From attempted suicide to baptism in Christ
Samaritan’s Purse offers Christ’s compassion to hurting veterans
THE JOY OF being baptized to new life in Christ
and the despair of an attempted suicide – Lisa
and Chris Harding have experienced both.
“We’ve officially accepted the Lord into our
lives,” said Lisa after she and Chris underwent
a baptismal ceremony in Lake Clark, near
Samaritan Lodge in Alaska.
The Hardings and nine other married
couples involved in the Canadian military
were invited to the lodge to participate in
Samaritan’s Purse’s Operation Heal Our
Through OHOP, Samaritan’s Purse has
hosted more than 500 wounded U.S. military
veterans and their spouses in Alaska for
a week of relaxation, recreation, marital
enrichment and counselling, and spiritual
This year for the first time, thanks to
Canadian donations, a week was set aside
for Canadians who have suffered physical or
emotional wounds as a result of their service
Contrast the Hardings’ joyous baptism in
Alaska with a horrible night in November 2009
at their home in Morinville, Alta. Back then,
Chris had become so traumatized by his seven
months in Afghanistan that he wanted to die.
Lisa discovered Chris on a chair in the garage,
seconds from hanging himself with a rope.
“I screamed and started fighting with Chris,
trying to get him safely down,” Lisa recalled.
“I was fighting for Chris’ life.” She convinced
him to return to their house, but remained
terrified that he might try again to kill himself.
Chris’ military career had come to a sad
end 19 months earlier after an exhausting
deployment to Afghanistan in 2007. Chris
remembers a river of blood and body parts
flying through the air when a Taliban bomb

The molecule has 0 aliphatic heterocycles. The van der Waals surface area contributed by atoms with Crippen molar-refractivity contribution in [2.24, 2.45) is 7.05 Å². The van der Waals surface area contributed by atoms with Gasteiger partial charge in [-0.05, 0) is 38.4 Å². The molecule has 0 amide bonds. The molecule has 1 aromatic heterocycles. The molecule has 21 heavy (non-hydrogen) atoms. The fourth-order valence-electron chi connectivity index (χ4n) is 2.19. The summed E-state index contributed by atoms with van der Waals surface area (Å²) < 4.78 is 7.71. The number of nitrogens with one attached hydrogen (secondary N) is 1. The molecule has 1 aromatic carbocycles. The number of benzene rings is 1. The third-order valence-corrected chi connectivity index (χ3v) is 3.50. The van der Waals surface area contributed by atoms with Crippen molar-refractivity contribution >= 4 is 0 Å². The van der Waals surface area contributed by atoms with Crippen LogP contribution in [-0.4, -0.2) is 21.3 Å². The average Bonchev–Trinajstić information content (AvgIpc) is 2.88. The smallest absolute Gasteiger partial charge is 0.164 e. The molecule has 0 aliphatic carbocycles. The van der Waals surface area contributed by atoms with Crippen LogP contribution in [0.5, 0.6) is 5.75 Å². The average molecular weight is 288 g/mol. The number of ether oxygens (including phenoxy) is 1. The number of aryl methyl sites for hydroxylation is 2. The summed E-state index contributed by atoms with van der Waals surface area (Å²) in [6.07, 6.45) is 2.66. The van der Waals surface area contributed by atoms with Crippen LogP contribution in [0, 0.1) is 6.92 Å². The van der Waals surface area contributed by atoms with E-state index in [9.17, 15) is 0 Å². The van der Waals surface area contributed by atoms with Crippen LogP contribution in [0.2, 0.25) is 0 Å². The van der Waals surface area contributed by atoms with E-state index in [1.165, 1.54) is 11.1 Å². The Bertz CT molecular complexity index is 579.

blew up a Canadian armoured vehicle.
“That’s what really did me in,” Chris said.
Diagnosed with post-traumatic stress
disorder (PTSD), Chris was voluntarily released
from the military in 2008. “I was angry all the
time,” he said. “You get this adrenaline rush
[from battle] that’s so high, and you stay there
for so long that you can’t get back down.
You’re always ready to fight.”
A 2012 car accident, which left Chris
unable to work full-time ever again,
should’ve made things worse. But Chris and
Lisa say their marriage began to strengthen
after the accident. His nominal Christian
faith became very real. So when Lisa learned
about OHOP, she was thrilled to have Chris’
support in applying and even more thrilled
to be selected.
Their stay at Samaritan Lodge included a
cabin for each couple, kayaking and salmon-fishing excursions, a floatplane trip to view
grizzly bears, and workshops led by retired
“We’re having time to spend with each
other, time to spend with other people having
problems, and knowing we’re not the only
ones with issues and difficulties,” said Chris.
OHOP chaplains continue to maintain contact
with Chris, Lisa and the other nine Canadian
couples. –JEFF ADAMS
Lisa and Chris Harding, a Canadian combat veteran, enjoying their week at Samaritan Lodge, Alaska.